Dr. Cynthia Kenyon and her colleagues at the University of California, San Francisco, started on an ambitious project two decades ago (much challenged at first): to combat age-related diseases by figuring out what the genetic basis is for aging itself. That research has produced results that have quite literally changed the terms of the debate, overturning the previous assumption that aging was haphazard and unrelated to genetic behavior. Thanks to Dr. Kenyon's determination to pursue her research, we now have several enticing keys to the way that bodies get old, or not, and we know that genes do in fact regulate the process of deterioration that tends to accompany aging. "Aging youthfully" might best describe the longterm aim of Kenyon's work, or "negligible senescence," meaning that age does not lead inevitably to decreased vigor and increased susceptibility to disease.
A common observation forms the starting point for Dr. Kenyon's research: animals have different lifespans, and they have different genetic makeups. What causes a bat to live for 50 years but a mouse only 2? Researchers at the Kenyon Lab do most of their work on a little worm called C. elegans. By manipulating a hormone (daf-2) that regulates the function of another hormonal compound (FOXO), they've been able to produce worms able to live up to 6 times as long, without showing signs of degeneration in their activity level. Current research involves translating laboratory findings into viable treatments for humans suffering from age-related diseases and hormone-activated diseases.
At a research institution in the top ranks worldwide like UCSF, Dr. Kenyon is sought out for interviews, talks (like her recent Ted Talk), conferences, and membership in prestigious organizations. At those talks, it's clear that the progress being made in the field (one she helped to create) and in her lab on the Mission Bay Campus, is more exciting than ever. Treatments are actually within reach in our lifetime--which, if C. elegans is any indicator--may very well be heartier and more productive.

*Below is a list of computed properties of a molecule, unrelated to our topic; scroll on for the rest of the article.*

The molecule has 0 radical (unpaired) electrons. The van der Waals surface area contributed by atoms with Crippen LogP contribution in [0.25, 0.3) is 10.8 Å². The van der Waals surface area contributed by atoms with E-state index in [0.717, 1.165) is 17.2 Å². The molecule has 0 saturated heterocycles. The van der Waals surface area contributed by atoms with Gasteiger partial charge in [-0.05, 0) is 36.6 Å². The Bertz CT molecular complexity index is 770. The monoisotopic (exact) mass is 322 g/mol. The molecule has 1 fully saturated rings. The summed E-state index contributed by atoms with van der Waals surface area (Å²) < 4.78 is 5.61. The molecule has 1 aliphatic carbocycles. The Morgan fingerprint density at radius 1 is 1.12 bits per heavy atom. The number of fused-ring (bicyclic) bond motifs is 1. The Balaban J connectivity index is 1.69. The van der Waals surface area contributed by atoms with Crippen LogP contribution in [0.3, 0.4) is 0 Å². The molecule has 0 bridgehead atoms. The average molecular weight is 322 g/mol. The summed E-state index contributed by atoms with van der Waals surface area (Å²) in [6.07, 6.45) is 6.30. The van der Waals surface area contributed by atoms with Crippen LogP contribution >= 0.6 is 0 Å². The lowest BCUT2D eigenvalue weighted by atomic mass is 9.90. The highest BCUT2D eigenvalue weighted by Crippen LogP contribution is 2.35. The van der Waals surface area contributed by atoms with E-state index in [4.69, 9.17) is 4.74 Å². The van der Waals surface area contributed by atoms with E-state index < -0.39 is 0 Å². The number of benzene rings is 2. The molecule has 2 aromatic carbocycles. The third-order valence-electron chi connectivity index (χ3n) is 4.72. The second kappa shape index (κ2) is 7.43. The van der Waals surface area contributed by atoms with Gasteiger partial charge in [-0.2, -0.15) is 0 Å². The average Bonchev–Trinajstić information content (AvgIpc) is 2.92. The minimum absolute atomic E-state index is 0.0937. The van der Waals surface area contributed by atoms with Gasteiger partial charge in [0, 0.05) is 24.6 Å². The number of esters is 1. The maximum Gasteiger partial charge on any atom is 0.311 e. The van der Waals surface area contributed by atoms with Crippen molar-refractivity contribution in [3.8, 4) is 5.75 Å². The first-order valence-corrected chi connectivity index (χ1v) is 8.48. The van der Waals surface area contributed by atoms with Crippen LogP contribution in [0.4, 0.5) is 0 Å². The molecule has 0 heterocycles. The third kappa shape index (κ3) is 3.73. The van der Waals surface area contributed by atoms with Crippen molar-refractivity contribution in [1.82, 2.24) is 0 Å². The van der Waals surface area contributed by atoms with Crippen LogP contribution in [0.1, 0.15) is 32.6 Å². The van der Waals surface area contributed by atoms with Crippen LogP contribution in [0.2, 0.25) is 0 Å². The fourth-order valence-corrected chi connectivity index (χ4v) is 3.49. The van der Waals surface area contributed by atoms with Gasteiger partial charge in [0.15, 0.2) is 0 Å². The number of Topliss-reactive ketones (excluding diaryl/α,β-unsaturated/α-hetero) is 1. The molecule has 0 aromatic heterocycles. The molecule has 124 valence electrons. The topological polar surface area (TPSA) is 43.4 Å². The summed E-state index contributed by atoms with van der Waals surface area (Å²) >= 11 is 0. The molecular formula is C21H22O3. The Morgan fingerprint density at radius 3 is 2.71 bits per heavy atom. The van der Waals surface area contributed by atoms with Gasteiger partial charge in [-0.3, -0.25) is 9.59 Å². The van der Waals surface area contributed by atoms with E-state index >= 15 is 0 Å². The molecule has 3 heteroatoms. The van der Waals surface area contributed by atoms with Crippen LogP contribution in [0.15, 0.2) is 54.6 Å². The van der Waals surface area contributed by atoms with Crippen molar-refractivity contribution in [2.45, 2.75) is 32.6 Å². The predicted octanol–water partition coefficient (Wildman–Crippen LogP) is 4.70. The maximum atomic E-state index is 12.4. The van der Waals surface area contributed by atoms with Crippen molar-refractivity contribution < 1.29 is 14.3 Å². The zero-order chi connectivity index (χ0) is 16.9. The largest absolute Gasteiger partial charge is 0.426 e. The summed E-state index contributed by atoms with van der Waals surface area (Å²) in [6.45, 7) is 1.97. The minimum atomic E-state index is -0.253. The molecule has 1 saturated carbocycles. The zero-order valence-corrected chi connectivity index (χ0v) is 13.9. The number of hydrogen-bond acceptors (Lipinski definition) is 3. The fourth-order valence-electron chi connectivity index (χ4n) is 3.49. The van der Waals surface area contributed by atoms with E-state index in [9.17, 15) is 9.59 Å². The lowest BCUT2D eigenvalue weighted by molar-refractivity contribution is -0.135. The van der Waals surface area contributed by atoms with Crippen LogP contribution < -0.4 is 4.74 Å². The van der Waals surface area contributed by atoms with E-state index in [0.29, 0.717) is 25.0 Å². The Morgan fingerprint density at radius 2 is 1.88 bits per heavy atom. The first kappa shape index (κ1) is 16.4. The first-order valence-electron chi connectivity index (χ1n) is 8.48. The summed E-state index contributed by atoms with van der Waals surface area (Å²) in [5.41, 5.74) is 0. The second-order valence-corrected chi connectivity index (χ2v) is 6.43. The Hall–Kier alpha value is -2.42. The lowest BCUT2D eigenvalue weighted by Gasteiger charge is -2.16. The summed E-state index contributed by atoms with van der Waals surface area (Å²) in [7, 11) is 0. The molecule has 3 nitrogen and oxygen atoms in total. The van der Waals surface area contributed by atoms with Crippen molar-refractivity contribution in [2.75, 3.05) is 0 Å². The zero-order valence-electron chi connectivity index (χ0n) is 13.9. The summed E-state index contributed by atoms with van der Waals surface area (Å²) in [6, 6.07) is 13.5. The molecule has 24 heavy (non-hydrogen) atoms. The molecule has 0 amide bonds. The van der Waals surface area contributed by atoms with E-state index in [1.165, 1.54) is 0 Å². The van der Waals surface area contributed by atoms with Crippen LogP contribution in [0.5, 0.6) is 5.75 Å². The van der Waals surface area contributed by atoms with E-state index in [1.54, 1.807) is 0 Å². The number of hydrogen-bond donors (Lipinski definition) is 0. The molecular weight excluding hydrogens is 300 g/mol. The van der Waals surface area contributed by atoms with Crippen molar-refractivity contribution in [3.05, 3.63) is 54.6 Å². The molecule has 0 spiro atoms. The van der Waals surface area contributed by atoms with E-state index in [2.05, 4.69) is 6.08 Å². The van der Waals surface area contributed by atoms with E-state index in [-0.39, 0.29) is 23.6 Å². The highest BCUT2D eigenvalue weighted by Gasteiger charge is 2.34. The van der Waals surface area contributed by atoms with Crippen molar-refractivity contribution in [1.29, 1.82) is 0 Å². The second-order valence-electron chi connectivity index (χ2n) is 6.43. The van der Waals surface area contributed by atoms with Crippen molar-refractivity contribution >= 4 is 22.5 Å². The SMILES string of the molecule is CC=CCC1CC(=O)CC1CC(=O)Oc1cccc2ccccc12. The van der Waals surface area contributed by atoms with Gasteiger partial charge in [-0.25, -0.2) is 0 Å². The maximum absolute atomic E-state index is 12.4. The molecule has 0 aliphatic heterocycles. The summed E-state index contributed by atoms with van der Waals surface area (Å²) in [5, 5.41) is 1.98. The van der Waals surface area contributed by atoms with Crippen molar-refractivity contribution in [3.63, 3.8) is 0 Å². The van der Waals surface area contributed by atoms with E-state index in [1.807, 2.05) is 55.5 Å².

A short list of Dr. Kenyon's accomplishments at UCSF includes:
- Big breakthrough discovering a “universal hormonal control for aging”
- Revolutionized thinking on the genetics of aging
- Co-founder of a drug-development company called Elixir Pharmaceuticals, based in Cambridge MA, to treat primarily metabolic diseases, including diabetes and obesity
- Current Director of the Hillblom Center for the Biology of Aging at UCSF
- Membership in the US National Academy of Sciences, the American Academy of Arts and Sciences, and the Institute of Medicine
- Past president of the Genetics Society of America
The Kenyon Lab is located within the Department of Biophysics and Biochemistry in the Genentech Building, on the UCSF Mission Bay Campus. The photo above is of Dr. Kenyon (right) and her longtime colleague Dr. Bargmann, who now carries out her research at Rockefeller University in New York. [Both women are graduates of the University of Georgia (to whom we credit this photo) where their parents were professors, and both did their doctoral work at MIT.]
Dr. Kenyon's NIH/NIA funding for FY 2011 is over $980,000. Her department at UCSF is looking to recruit another faculty member at the Assistant Professor level.
Biotechnology Calendar Inc. looks forward bringing biotech researchers and product vendors together at our 7th Mission Bay Biotechnology Vendor Showcase event on the bayside campus of UCSF on January 26, 2012. We hold this premium expo for the UCSF life science community twice annually: once a year on the Parnassus Campus (June 7, 2012), and once a year at the ever-growing Mission Bay Campus.